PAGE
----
A SPECTACULAR SOURCE OF LIGHTING
Following a request from architect Christian Lund [lundark.com/], Kollision [kollision.dk] developed a reactive light installation in collaboration with Martin Professional [martin.com/] and Taintec [Taintec taintec.dk/] at the headquarters of SAXO Bank [saxobank.com/] in Hellerup, Denmark. The assignment was to create a colourful and spectacular light source integrated in the ceiling in an organic shaped corridor. Martin Professional delivered hardware for the project, Taintec, handled installation and construction project management while lighting design, ceiling layout and software was handled by Kollision.
The project consists of full-colour, DMX-controlled LED-light sources, mounted in an organic grid following curved walls in the corridor, emphasizing the architecture. The light appears markedly in strong colours, washing down the walls, broken only by a uniform illumination, which runs along the foot of the walls. The light in the ceiling is based on nearly 2,400 LEDs in acrylic rods, distributed on 18 lines with 133 points in each. Each light-rod protrudes from precisely distributed holes in the ceiling plate, distributing the light from the LEDs to the end of the rod, to cm below the ceiling. The light is controlled by software developed by Kollision, which handles movies and real-time graphics, mapping the content to the ceiling. The lights can also be controlled by an app for iPhones and iPad.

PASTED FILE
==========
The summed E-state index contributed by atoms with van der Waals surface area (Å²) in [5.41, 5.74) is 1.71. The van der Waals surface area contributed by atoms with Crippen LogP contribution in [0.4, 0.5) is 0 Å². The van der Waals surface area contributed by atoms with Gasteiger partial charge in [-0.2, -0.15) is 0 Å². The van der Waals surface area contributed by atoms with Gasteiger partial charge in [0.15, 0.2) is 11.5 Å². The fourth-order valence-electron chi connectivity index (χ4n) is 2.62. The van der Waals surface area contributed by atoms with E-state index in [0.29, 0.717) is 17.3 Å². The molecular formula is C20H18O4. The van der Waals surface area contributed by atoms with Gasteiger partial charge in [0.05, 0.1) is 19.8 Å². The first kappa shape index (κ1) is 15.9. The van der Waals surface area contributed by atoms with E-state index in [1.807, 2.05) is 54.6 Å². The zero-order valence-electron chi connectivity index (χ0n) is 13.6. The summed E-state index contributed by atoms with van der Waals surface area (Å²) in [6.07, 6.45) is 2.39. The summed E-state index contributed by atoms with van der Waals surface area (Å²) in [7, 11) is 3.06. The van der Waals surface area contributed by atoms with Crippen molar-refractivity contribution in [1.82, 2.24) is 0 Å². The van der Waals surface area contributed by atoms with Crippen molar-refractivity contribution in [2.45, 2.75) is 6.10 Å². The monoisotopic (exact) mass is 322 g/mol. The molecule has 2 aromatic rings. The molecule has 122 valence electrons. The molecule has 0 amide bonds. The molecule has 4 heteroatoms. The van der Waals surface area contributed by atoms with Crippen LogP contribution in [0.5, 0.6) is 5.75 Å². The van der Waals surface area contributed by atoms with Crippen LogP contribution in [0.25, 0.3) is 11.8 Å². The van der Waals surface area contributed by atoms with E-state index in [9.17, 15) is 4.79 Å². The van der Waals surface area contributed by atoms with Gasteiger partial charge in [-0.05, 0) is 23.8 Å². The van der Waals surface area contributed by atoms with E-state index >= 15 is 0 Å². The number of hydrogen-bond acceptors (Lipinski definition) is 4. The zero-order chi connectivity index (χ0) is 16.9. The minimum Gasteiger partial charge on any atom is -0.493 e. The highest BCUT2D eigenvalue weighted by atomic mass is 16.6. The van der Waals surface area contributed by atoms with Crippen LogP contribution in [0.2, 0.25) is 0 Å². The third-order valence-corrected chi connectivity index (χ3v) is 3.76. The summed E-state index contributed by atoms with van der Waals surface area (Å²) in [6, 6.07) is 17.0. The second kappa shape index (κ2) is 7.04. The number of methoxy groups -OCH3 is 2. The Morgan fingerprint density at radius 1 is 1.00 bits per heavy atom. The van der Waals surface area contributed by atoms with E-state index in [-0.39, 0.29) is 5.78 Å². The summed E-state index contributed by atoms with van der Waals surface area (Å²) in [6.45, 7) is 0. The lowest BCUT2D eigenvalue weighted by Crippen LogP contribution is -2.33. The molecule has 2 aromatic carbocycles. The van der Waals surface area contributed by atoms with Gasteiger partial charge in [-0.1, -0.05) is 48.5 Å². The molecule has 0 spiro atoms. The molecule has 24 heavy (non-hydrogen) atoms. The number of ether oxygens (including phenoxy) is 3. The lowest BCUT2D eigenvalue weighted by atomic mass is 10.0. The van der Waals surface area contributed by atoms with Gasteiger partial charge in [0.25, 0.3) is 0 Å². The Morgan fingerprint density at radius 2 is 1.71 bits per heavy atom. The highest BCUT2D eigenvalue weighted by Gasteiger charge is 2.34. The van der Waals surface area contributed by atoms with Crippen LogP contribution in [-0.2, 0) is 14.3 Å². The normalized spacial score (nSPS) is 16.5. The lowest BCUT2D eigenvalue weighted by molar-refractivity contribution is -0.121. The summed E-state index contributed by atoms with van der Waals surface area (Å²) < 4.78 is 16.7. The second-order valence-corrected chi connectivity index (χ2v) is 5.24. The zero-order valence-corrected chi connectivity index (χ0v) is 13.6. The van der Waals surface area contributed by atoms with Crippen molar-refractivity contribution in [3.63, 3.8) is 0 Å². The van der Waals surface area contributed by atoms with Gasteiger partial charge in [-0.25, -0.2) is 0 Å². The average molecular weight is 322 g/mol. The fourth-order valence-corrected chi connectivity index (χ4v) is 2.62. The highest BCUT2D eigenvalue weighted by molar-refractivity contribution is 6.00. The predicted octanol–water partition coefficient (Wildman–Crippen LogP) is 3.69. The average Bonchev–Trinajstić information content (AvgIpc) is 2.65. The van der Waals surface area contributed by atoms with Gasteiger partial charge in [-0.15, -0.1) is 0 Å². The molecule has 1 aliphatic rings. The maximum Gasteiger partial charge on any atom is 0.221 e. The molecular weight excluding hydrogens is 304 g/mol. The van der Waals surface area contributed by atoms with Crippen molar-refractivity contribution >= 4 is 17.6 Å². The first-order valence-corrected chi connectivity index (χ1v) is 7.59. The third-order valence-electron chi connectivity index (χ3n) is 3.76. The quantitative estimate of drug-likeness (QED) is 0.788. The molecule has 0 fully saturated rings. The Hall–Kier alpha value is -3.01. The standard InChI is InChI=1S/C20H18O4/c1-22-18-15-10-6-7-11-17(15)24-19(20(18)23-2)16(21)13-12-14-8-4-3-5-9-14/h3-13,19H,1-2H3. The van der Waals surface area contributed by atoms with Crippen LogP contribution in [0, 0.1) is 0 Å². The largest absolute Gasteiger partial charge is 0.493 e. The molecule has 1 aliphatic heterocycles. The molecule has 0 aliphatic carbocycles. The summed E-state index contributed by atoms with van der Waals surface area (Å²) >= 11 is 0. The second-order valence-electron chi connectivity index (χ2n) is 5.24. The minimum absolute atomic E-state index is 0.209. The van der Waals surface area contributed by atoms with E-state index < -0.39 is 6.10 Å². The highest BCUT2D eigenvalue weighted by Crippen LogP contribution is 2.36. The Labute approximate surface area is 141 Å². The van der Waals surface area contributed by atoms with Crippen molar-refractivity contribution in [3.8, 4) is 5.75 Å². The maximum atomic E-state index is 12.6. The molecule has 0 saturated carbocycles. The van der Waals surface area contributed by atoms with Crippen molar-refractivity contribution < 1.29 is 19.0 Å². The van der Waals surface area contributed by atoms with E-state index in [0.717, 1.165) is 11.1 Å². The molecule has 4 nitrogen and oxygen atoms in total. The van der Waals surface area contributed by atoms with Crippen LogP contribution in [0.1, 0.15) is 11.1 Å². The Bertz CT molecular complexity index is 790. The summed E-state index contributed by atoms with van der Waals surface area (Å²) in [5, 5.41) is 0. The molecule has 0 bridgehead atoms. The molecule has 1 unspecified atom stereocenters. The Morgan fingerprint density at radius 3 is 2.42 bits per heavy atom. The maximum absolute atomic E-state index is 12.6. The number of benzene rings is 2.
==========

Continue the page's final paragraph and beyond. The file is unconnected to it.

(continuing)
Across the organic ceiling, various lighting designs create an ambient atmosphere, which we have called Enhanced Brand Ambience. The designs vary from lighting inspired by the Aurora to light-snakes crossing each other’s path in different tones and speeds. When opening a door in the corridor, light washes over the ceiling and an occupied room is marked with a red aura.
See vimeo.com/35316148 for iPhone interaction with SAXO Reactive Ceiling and kollision.dk/en/saxo for more information.
Furthermore, see the following link for more media architecture projects from Kollision: Media Architecture by Kollision